Fifth Sunday in Lent — April 10, 2011
Ezekiel 37.12-14 | Psalm 130 | Romans 8.8-11 | John 11.1-45

Maria Kozakiewicz

April 4, 2011

Martha, Mary and Lazarus seem to have been the closest friends Jesus had on earth. "Jesus loved Martha and her sister and Lazarus." First came his mother, of course, then these three.

His extended family and neighbours could not understand him, some probably thought him possessed or insane, others were simply afraid. The increasing priestly opposition was like a growing dark cloud, gradually overshadowing Jesus' teaching, dimming his miracles.

You wanted to be healed, cured, liberated from demons tormenting you - but you did not want to have too much to do with him. It had become too risky to be associated with the rabbi of Nazareth. He was obviously headed for disaster, had just escaped stoning.

Thomas Didymus, hearing they were going to Bethany, only three km from Jerusalem, said, "Let us also go to die with him." It was that bad.

What did the dying Lazarus think waiting for his friend Jesus who was not coming, despite being sent for with this desperate plea: "Come, I am sick, help me"?

Did he suspect that Jesus was afraid to return to a location so close to the Temple, the seat of his enemies?

What were the thoughts of Martha and Mary as they washed the dead body of their brother, wrapped him in a shroud, tied bandages to hold it in place, and went through all the rituals of burial? What was happening to their faith in Jesus when men were rolling a boulder to close the entrance to Lazarus' tomb?

The first words with which both Martha and Mary greet Jesus when he finally arrives are the identical: "Lord, if you had been here, my brother would not have died." That translates into "What kind of a friend are you, Lord? You have healed hundreds if not thousands of complete strangers, even the Samaritans, even infidels, so why not our Lazarus? Your friend Lazarus asked for you and you did not come. Why?"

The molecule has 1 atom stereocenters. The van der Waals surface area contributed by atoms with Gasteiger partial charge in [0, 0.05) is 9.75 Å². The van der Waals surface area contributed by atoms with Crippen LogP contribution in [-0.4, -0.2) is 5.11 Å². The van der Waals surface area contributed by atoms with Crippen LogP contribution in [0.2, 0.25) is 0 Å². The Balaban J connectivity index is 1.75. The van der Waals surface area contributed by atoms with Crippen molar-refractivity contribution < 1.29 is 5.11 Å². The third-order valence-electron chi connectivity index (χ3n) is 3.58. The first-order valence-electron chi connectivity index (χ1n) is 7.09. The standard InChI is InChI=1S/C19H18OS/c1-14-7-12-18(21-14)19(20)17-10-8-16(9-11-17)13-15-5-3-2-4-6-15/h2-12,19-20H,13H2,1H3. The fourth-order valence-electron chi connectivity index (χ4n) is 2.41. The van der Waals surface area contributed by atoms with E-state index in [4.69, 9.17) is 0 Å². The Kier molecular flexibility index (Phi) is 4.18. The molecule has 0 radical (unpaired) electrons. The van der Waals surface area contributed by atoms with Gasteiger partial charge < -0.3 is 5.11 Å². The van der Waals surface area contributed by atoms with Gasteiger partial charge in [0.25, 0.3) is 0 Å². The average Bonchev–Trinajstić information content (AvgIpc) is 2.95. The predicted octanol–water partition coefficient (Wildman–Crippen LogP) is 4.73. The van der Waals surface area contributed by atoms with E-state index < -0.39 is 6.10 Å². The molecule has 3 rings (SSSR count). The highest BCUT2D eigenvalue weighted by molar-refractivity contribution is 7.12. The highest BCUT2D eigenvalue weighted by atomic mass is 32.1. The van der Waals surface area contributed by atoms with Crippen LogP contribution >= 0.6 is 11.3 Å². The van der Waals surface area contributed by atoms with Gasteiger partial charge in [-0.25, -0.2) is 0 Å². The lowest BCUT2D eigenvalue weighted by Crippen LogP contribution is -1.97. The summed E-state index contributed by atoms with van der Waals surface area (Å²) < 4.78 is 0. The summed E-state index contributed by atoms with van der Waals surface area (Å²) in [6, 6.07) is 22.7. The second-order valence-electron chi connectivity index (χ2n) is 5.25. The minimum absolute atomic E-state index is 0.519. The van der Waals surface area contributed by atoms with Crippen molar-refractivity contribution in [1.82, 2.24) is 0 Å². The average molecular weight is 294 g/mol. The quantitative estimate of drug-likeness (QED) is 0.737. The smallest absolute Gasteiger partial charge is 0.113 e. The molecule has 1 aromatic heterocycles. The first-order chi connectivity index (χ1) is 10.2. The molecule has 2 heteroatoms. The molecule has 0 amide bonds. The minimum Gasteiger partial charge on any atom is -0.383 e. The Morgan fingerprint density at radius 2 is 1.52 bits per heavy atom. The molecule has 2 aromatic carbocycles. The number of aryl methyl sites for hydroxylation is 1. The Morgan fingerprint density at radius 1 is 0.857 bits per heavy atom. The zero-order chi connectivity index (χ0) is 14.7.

Sound familiar?

Martha, the practical one, is trying to squeeze some "religious correctness" out of herself: "I know he will rise in the resurrection on the last day." She says all the right things - but does she believe them?


Jesus tells her, "I am the resurrection and the life; whoever believes in me, even if he dies, will live." If I were Martha, I would have agreed politely, just as she does. Someone would have exploded in pain - "Oh, yeah, sure? He will live? When? How?"

Martha's sister Mary does not proclaim her faith in any resurrection of the dead. She is weeping. Jesus is deeply moved himself - and he weeps. God's human face is wet with tears.

The mystery of these tears shed in the wake of forthcoming resurrection of his friend, still puzzle us. Was it the regret that his friends had to suffer so much on account of his death "for the glory of God, that the Son of God may be glorified through it"?


Oh, my friends Lazarus, Martha and Mary, how can I explain to you the unexplainable? How am I to tell you that I often put the highest demands on my closest and dearest friends, those that I love with all my human and divine heart?

How often through centuries and millennia to come will I have to ask my special friends to trust me and believe me against their human nature, experience and feelings? How many will be invited to share my sufferings and death that many others may be saved? So that we all may meet in my kingdom?

But now, let me wipe these tears and lead me to that grave and open it for me. Rise Lazarus, my friend.